We Should Probably Walk Away
This week we'll be sharing some stories from special needs adoptive mamas. Our hope is that you are encouraged and inspired by normal families living out a great calling on their lives! To start off the week it is our great pleasure to share some words from Shannon Dingle, mama of 6 kiddos, 4 of whom are adopted internationally, and whose Taiwanese adoption we had the joy of documenting 3 years ago!
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We sat in that parking lot for two hours, just talking. As the car idled, going nowhere but putting out heat in the February cold, we idled too, knowing a baby girl with multiple disabilities existed on the other side of the world but not knowing what we should do about that. We knew no one would blame us if we walked away from the idea of her as our daughter.
But we couldn’t walk away from the idea of her as no one’s daughter, which was the reality at that time.
She was known then by Jesse, an Anglicized version of her Chinese name. One blurry baby picture was making its way around blogs, each advocating for her to be seen by a family ready to adopt. Her medical reports weren’t promising: severe brain damage that probably occurred before birth, a hole in her heart that might require surgical repair, and a few other complicating factors. A leading neurologist said she’d probably never walk, talk, communicate, or interact. “Horribly devastating” were his words.
Walking away made the most sense. With a five year old daughter and a son about to turn three, saying yes seemed a little foolish. Could we do this? We couldn’t answer that question.
So we sat in the parking lot. Lee and I both tend to be hyper-rational, so those hours hashed out pros and cons and logic and plans and knowns and unknowns… and we made a decision that night.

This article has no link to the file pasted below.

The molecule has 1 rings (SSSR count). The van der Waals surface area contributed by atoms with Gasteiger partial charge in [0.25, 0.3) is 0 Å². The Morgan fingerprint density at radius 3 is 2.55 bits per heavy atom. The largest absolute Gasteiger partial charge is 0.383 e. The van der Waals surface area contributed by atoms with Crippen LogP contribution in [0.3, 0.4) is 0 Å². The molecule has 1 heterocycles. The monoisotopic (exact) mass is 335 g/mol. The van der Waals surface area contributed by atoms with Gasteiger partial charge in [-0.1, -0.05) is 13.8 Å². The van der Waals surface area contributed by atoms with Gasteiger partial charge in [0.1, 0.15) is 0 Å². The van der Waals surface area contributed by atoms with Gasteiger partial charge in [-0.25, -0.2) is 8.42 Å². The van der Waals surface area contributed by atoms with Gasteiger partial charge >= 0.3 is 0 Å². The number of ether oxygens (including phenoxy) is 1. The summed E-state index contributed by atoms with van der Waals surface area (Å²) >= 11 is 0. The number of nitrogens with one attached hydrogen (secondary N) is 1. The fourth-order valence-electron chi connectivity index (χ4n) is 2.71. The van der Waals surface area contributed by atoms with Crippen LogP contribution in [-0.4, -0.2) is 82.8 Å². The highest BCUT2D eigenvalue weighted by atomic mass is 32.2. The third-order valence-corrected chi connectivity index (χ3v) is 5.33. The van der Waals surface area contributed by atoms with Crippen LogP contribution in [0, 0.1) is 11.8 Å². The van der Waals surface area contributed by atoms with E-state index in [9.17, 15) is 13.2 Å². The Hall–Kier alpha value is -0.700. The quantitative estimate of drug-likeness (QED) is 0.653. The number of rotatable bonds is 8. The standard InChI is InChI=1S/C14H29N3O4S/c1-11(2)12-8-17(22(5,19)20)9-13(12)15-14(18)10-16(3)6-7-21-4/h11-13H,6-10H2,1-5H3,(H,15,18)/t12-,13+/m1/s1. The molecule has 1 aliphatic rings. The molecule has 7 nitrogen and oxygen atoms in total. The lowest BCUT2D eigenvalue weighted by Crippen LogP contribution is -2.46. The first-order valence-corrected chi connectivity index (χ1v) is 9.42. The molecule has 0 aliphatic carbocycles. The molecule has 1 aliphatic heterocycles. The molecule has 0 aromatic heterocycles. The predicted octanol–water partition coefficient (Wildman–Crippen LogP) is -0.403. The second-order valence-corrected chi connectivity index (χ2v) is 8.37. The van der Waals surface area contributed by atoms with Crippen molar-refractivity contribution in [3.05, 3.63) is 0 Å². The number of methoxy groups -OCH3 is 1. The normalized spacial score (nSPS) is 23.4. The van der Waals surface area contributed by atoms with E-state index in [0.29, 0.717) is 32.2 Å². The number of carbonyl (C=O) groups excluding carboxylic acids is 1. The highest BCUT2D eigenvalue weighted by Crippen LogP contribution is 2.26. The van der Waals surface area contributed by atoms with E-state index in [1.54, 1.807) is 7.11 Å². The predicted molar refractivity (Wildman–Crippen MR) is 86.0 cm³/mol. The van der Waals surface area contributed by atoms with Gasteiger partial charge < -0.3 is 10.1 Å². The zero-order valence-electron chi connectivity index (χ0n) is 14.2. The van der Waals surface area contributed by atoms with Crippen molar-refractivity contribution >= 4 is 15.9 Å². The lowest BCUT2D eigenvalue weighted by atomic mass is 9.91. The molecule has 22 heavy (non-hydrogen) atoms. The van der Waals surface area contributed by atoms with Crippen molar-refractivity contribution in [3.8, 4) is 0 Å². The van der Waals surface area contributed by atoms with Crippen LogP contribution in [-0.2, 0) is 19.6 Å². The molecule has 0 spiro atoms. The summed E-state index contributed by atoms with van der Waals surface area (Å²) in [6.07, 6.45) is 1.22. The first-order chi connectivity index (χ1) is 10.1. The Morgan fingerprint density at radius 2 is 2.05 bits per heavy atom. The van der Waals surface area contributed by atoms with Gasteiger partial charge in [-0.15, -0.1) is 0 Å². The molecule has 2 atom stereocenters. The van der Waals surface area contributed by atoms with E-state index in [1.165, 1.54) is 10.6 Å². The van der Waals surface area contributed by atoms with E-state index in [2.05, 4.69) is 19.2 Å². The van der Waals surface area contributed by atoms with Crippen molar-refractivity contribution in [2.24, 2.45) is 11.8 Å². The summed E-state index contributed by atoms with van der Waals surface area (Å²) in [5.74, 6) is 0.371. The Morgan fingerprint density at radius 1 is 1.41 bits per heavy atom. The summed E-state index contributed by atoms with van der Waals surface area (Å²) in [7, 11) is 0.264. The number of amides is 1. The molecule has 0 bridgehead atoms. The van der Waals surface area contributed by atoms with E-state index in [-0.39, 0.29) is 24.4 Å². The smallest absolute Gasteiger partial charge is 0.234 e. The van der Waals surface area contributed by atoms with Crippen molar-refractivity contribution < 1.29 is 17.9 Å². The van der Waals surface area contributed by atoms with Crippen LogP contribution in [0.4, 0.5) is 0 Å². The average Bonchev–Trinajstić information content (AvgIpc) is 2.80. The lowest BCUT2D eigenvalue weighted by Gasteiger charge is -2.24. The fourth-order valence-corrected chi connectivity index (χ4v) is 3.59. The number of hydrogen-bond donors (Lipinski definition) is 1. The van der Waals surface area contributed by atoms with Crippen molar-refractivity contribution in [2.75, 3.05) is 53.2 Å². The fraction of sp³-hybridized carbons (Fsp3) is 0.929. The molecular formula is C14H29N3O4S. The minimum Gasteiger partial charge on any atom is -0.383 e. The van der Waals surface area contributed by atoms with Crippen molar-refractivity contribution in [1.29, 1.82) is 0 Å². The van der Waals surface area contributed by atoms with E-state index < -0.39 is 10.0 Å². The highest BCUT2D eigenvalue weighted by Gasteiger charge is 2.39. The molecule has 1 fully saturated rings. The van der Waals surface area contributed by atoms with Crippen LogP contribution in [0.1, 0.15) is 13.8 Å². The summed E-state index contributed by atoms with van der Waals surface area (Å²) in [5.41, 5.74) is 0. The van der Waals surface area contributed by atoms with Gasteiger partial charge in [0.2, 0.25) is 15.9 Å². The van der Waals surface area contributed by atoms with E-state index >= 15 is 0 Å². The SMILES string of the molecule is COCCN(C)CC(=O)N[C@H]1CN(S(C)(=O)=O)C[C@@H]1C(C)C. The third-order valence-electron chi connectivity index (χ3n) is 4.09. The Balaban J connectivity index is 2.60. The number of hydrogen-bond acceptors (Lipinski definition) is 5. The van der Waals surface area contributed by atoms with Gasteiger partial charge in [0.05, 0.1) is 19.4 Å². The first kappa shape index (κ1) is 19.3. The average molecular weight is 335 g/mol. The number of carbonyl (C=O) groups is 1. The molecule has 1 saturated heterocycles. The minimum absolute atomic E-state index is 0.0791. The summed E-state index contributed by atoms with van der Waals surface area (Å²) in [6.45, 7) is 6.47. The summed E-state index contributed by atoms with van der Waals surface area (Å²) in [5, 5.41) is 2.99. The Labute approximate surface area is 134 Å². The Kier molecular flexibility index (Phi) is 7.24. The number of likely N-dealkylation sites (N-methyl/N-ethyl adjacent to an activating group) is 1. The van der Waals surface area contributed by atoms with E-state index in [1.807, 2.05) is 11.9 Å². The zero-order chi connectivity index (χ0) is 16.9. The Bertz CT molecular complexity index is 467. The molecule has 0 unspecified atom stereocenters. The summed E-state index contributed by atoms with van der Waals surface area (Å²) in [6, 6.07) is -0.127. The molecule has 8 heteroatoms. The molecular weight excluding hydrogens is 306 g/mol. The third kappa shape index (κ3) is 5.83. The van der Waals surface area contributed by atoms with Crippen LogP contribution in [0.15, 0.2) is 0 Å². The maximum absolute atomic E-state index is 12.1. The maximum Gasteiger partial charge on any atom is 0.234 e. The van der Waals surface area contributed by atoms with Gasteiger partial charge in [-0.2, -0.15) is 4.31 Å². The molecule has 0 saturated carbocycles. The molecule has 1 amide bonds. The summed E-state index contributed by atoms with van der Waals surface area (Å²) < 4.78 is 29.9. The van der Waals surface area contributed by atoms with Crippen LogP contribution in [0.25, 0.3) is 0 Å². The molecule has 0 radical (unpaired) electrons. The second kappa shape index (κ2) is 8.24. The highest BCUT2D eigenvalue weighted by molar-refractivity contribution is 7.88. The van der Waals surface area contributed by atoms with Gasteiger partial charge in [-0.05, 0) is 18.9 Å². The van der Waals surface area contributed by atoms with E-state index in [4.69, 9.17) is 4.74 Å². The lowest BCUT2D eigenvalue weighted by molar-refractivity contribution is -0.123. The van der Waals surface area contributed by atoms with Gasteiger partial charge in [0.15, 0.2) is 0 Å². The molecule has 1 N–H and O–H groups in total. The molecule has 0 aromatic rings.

We should probably walk away, we decided.
But we knew we couldn’t.
We asked for more information. We talked to another doctor, who answered our most basic questions and then cocked her head to one side and asked, “But why in the world would you do this?”
I still don’t have an explanation that could satisfy a secular world. Now we can all point to a winsome girl who woos us all into her world, who cackles at youTube videos of cats and lizards, and who is so bright that she fooled us into thinking she could see well for years before we discovered her visual impairments. Now we can show pictures of her stunning beauty, tell stories of her refusal to wear mismatched clothes to school on Wacky Tacky day, and post videos of her rocking her wheelchair, gait trainer, and other equipment like a boss. Now we know how precious it is to see her siblings help her with tasks she can’t do while she yells out “you okay?!” whenever they get hurt.
But we didn’t know any of those things in that cold parking lot. We didn’t know if she would ever be able to say “I love you” or even feel such sentiment. (She does both.) We didn’t know how much joy could overflow from such a petite frame. We couldn’t know how ridiculous the words “horribly devastating” would sound in hindsight, now that we’ve been blessed by being her parents for almost three years.
He knew. He knew that we needed her more than she needed us. He knew that her life would lead other families to consider adopting children with disabilities. He knew the flashing lights and wheelchair print on her wheelchair would draw in other preschoolers, who call her their friend. He knew she would soften hearts everywhere we go. He knew we would step forward after that night full of doubts but that time with her would shatter each doubt away until none were left. He knew we would fall head over heels in love with her. He knew our love for her would change us for the better in more ways than words can describe. He knew our yes to her would turn into another yes a year later for three more children in need of a family and another yes recently for a biological relative of hers who we’re adopting right now.
As we sat and talked while the car idled, we didn’t know any of that, though. We didn’t what life would look like as Zoe’s parents, but we were beginning to realize we were saying yes to whatever that might be.